The expected candidacy of Farrell—a native San Franciscan who also has close ties to many in the investor class—could lead to a splintering of support for Lurie-aligned committees. Officials linked to Farrell’s campaign did not respond to requests for comment for this story, but his base of supporters is believed to have a fair amount of overlap with Lurie’s. However, the financial reservoirs for potential benefactors are not at risk of running dry.
It’s possible that voters could sour on the staggering amount of money going into the mayor’s race, which is where San Francisco’s public financing program for campaigns could come into play.
A Huge Bill for Taxpayers?
Safaí, the District 11 supervisor who represents the Excelsior and other neighborhoods on the south side of the city, raised more than $333,000 last year, and no outside committee supporting his run for mayor currently exists. However, he expects to hit the threshold to unlock public matching funds, which can climb as high as $1.2 million for mayoral candidates.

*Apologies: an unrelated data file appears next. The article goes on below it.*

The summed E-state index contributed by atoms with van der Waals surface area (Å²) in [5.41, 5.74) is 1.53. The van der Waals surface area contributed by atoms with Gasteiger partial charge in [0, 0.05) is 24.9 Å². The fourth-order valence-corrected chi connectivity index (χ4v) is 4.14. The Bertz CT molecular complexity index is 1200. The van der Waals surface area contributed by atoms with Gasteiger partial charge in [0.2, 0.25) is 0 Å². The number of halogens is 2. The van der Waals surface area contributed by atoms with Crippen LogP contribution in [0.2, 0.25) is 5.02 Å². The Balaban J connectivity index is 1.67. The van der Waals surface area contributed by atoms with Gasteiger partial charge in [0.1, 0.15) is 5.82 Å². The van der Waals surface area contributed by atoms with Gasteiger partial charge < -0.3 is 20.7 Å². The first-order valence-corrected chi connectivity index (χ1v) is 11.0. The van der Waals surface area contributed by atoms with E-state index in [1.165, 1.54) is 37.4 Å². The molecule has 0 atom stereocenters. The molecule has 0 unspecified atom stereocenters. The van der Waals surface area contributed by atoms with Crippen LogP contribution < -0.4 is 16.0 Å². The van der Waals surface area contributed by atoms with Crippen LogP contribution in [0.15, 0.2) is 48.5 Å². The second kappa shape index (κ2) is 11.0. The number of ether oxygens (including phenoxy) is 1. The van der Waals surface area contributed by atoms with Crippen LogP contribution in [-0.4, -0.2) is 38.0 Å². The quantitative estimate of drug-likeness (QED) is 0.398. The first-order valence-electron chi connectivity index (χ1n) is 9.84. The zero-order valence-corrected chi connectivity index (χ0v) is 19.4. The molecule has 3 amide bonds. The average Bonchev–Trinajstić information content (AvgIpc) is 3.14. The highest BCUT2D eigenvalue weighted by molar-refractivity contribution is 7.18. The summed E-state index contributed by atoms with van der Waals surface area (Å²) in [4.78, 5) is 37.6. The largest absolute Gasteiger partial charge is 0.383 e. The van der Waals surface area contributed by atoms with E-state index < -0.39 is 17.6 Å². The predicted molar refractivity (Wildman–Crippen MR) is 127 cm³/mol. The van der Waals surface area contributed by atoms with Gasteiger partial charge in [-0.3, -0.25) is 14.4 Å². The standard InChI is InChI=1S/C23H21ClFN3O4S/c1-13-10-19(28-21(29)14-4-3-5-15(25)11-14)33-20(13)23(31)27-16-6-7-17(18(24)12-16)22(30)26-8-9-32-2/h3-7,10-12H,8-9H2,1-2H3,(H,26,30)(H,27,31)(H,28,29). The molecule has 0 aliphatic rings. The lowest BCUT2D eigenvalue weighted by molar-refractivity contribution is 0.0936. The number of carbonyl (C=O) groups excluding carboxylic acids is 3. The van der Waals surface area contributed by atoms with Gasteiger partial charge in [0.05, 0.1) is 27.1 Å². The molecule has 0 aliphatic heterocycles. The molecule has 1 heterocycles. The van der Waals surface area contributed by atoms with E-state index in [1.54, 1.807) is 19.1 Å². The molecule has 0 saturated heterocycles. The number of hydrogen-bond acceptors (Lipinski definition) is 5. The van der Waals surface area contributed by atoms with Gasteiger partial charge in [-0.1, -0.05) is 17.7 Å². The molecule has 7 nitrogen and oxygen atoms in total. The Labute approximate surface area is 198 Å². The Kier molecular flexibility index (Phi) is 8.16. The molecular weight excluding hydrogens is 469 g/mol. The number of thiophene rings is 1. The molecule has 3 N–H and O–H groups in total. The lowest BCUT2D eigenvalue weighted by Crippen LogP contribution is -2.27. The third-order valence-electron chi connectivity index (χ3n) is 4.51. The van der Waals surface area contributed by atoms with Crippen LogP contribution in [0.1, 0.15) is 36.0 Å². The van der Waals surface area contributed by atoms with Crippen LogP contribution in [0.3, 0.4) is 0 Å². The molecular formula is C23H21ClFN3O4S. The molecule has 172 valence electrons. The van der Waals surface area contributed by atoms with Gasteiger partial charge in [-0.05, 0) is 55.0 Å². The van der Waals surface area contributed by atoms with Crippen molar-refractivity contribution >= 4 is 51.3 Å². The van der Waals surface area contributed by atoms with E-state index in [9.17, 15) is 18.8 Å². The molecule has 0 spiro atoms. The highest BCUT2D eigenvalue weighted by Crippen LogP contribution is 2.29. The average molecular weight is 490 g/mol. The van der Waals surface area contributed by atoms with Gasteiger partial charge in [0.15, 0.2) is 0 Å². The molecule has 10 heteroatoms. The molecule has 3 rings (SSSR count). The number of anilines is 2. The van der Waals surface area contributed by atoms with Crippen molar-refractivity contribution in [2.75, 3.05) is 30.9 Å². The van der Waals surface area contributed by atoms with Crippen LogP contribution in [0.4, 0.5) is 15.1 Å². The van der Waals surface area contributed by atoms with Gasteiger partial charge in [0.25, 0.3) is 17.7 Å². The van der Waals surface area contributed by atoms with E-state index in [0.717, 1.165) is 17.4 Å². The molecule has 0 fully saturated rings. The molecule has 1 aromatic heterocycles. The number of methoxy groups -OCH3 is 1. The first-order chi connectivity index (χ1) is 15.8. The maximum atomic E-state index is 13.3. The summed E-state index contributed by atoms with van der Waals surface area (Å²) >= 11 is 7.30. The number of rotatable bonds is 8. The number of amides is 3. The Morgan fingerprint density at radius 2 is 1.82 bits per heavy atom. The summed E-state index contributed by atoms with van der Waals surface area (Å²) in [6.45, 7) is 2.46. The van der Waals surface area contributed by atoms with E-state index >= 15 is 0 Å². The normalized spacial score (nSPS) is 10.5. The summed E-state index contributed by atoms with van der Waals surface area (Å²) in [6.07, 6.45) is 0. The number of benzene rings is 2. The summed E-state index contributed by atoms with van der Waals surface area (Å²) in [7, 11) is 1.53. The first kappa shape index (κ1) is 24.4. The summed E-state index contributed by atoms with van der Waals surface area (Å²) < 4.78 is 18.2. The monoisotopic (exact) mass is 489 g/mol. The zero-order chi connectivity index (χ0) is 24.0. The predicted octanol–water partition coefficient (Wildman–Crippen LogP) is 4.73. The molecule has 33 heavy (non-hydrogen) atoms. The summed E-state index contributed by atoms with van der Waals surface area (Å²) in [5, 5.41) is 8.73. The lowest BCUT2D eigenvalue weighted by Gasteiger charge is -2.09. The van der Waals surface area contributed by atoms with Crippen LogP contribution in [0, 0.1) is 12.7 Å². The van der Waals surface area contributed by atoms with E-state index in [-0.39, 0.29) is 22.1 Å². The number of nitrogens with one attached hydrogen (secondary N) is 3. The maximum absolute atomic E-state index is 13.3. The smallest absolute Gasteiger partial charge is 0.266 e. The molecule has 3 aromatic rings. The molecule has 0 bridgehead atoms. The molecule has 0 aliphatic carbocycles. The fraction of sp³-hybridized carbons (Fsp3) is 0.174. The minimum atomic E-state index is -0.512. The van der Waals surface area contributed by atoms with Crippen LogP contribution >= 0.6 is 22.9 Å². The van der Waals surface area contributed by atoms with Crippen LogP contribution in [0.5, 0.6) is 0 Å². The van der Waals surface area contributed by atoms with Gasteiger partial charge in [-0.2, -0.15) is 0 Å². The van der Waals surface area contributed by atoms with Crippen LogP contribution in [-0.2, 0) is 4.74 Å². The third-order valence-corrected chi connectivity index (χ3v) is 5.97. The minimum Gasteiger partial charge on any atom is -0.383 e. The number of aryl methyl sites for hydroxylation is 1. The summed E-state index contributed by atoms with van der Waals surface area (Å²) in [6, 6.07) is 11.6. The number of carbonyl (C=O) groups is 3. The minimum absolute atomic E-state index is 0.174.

“Ahsha doesn’t have any billionaires bankrolling his campaign like Mayor Breed or Daniel Lurie, and over a quarter of his contributions are $100 or less,” said Derek Jansen, Safaí’s campaign manager. “The strength of our grassroots fundraising underscores the city’s desire for change, while affirming that regular, working people trust Ahsha to deliver for them. People will decide this election, not money.”
It’s likely that all of the major candidates for mayor will hit the necessary fundraising thresholds to accept public matching funds, putting city taxpayers on the hook for $4.8 million in spending across just four candidates—and perhaps even $6 million if someone like Supervisor Aaron Peskin were to join the fray. Meanwhile, outside committees seem certain to raise the race’s price tag to unprecedented levels.
There are some things money can’t buy. Time will tell if the San Francisco Mayor’s Office is one of them.